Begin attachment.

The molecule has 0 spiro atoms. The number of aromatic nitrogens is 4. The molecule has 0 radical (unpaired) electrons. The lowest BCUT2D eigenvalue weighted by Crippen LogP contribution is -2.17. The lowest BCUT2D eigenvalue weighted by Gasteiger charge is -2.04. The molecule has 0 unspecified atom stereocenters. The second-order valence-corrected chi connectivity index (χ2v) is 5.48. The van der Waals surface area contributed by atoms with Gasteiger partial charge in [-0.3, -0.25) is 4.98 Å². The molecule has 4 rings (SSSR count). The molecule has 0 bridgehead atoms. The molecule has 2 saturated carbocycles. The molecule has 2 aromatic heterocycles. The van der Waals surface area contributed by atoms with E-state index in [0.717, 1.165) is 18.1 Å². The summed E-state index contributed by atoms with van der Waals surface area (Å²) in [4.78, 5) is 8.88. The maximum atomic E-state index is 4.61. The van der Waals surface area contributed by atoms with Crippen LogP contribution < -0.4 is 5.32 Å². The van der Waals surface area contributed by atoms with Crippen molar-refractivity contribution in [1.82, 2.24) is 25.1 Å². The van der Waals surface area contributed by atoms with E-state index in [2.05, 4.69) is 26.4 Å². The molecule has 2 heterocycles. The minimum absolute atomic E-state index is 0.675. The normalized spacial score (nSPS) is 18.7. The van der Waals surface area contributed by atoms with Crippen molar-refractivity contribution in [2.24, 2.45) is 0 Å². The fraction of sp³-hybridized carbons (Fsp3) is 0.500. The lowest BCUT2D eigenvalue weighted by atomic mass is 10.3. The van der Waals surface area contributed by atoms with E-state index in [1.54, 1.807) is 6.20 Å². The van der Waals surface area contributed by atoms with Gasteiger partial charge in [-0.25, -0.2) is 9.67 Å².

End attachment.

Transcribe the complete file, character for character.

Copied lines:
The molecule has 0 spiro atoms. The number of aromatic nitrogens is 4. The molecule has 0 radical (unpaired) electrons. The lowest BCUT2D eigenvalue weighted by Crippen LogP contribution is -2.17. The lowest BCUT2D eigenvalue weighted by Gasteiger charge is -2.04. The molecule has 0 unspecified atom stereocenters. The second-order valence-corrected chi connectivity index (χ2v) is 5.48. The van der Waals surface area contributed by atoms with Gasteiger partial charge in [-0.3, -0.25) is 4.98 Å². The molecule has 4 rings (SSSR count). The molecule has 0 bridgehead atoms. The molecule has 2 saturated carbocycles. The molecule has 2 aromatic heterocycles. The van der Waals surface area contributed by atoms with E-state index in [0.717, 1.165) is 18.1 Å². The summed E-state index contributed by atoms with van der Waals surface area (Å²) in [4.78, 5) is 8.88. The maximum atomic E-state index is 4.61. The van der Waals surface area contributed by atoms with Crippen LogP contribution < -0.4 is 5.32 Å². The van der Waals surface area contributed by atoms with Crippen molar-refractivity contribution in [1.82, 2.24) is 25.1 Å². The van der Waals surface area contributed by atoms with E-state index in [2.05, 4.69) is 26.4 Å². The molecule has 2 heterocycles. The minimum absolute atomic E-state index is 0.675. The normalized spacial score (nSPS) is 18.7. The van der Waals surface area contributed by atoms with Crippen molar-refractivity contribution in [2.24, 2.45) is 0 Å². The fraction of sp³-hybridized carbons (Fsp3) is 0.500. The lowest BCUT2D eigenvalue weighted by atomic mass is 10.3. The van der Waals surface area contributed by atoms with E-state index in [1.54, 1.807) is 6.20 Å². The van der Waals surface area contributed by atoms with Gasteiger partial charge in [-0.25, -0.2) is 9.67 Å².